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454 buildup; not happy- need advice, suggestions, etc!!!

2094 Views 14 Replies 8 Participants Last post by  Bob Turner
Here's the deal:

My 454 has the following specs:

1. APPROX- 9.3 or so to ONE compression???

2. Comp Cams- Extreme Energy XE 274 hydraulic:
230/236 degrees of duration at .050", .553"/.555" lift 110 Lobe separation angle.

3. Performer RPM intake manifold

4. Holley 750 vac. secondaries

5. Sanderson Shortie block hugger headers- 1 7/8" primaries, 2.5" collector

6. 2" side exhaust pipes with a 12" glasspack welded in to kill some noise (and horsepower)

7. HEI distributor

I have been VERY DISSATISFIED with this motor. (1500 miles) The motor lacks power big time. A stock 283 seems to has more power!

I am in the process of buying some 2" long tube JETHOT coated Heddman headers for it and scrapping the current restrictive exhaust. I also have Magnaflow mufflers. I am hoping this will make a significant difference in performance to start out with. The car will then be taken to a dyno shop for tuning.....

I have read other postings on this forum with this camshaft. They state that they can light up the tires at will. I haven't been able to do so with the 3.08's........ I did change out the rear gear ratio from 3.08's to 3.70's but haven't gotten on it (breaking in the gears)

Any comments here? I sure would appreciate it....

Thank you,

Bob Turner

1974 Corvette 454, Richmond six speed, 3.70's
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What heads on this thing?


I have the cast iron 049 heads from '73 with a mild pocket porting job done on them.

2.19"/ 1.88" valves........

Also- Harland Sharpe full roller rocker arms.....


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At any point does the car seem to start pulling? Say above 5K or so. Where does it seem to get into the power?

Sounds like a good combo. It problably just needs carburator tuning and maybe the timing curve. How much total timing are you running?
sad 454

What are you running for timing?

Sounds like you are either way too advanced on your initial advance or extremely retarded. Try starting at about 10-12 degrees initial with a total of about 32-34 degrees.

The only thing I see wrong other than possible timing is that your exhaust system is too small. With that size engine you should be running 2 1/2 inch exhaust, however, the dimunitive size of your exhaust system isnt whats causing your lack of power at this point.

Going to larger tube primary headers wont be of any real asset on the street. In reality its vertually a waste of time to use headers with larger diameter primaries than the diameter of your exhaust valves. The 1 7/8ths primaries should be very sufficient for your setup, as the larger primaries will harm your bottom end power a lot more than smaller tubes will hurt your top end.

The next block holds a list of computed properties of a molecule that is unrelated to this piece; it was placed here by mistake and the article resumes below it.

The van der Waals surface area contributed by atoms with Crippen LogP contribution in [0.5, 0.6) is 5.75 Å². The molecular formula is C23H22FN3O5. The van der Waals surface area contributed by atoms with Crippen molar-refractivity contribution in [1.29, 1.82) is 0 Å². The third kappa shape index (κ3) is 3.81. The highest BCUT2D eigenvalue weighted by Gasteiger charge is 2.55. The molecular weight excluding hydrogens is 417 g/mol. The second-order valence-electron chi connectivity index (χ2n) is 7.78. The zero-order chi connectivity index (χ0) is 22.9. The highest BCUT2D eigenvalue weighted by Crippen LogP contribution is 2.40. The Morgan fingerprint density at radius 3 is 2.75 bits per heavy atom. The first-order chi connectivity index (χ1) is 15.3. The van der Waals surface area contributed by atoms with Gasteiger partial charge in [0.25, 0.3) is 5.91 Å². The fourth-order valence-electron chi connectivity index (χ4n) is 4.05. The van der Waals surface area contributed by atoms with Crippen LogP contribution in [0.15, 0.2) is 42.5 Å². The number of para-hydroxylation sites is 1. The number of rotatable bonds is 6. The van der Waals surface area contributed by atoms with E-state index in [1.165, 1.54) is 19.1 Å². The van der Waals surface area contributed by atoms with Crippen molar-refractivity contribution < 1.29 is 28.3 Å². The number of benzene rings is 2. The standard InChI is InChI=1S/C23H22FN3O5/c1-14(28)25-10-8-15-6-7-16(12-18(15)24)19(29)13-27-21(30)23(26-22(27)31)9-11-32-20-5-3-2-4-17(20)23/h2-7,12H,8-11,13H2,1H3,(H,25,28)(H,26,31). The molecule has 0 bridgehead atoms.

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hello OK you have a RPM manifold right? have you tried the performer intake? the performer intake works really well in a driver.

my care a 71 cuda 9.6:1 ,440 4spd., 15" vac at 850 idle ,nice,quiet stampeed,SSC shorties, 3.23 sure grip, 26" tire, 18 degrees inital timming 34 total @2800 fully purpose ported,intake too,demon 750. i run a cam with 224/232 @ 50 w/ .524I .546E. 2.18 1.81 valves.

i have 3 intakes all ported from the same place. a wieand action plus(performer square boer),edel Performer RPM,victor jr.(well its a eary low rise single plane)

i rock hard on the street with the action plus ( performer ). i only use the other intakes for the track. period. i have so much torque, i can easily break everything in my 4spd! good times! that is what makes a car fun on the street. i think it is something you should consider. if you have low comprssion the smaller intake helps too.
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sad 454

The Performer RPM has an operating band of 1500-6500 RPM, and while its a little iffy on your off idle, with that big an engine, you shouldnt be noticing any power loss at that low an rpm, particularly with the cam you are running.
But the thing is to get you running better with your existing combination.
I still think its an ignition timing thing.
Youve got a good compression ratio for the street, so you should be able to run 87-89 octane gas with no problem, considering the duration and lobe separation you have with your cam.
The heads could be a little big for the street,

The intake should not make much difference,

could the timing really be that far off?

I would look towards other things if it runs good, just lacking power.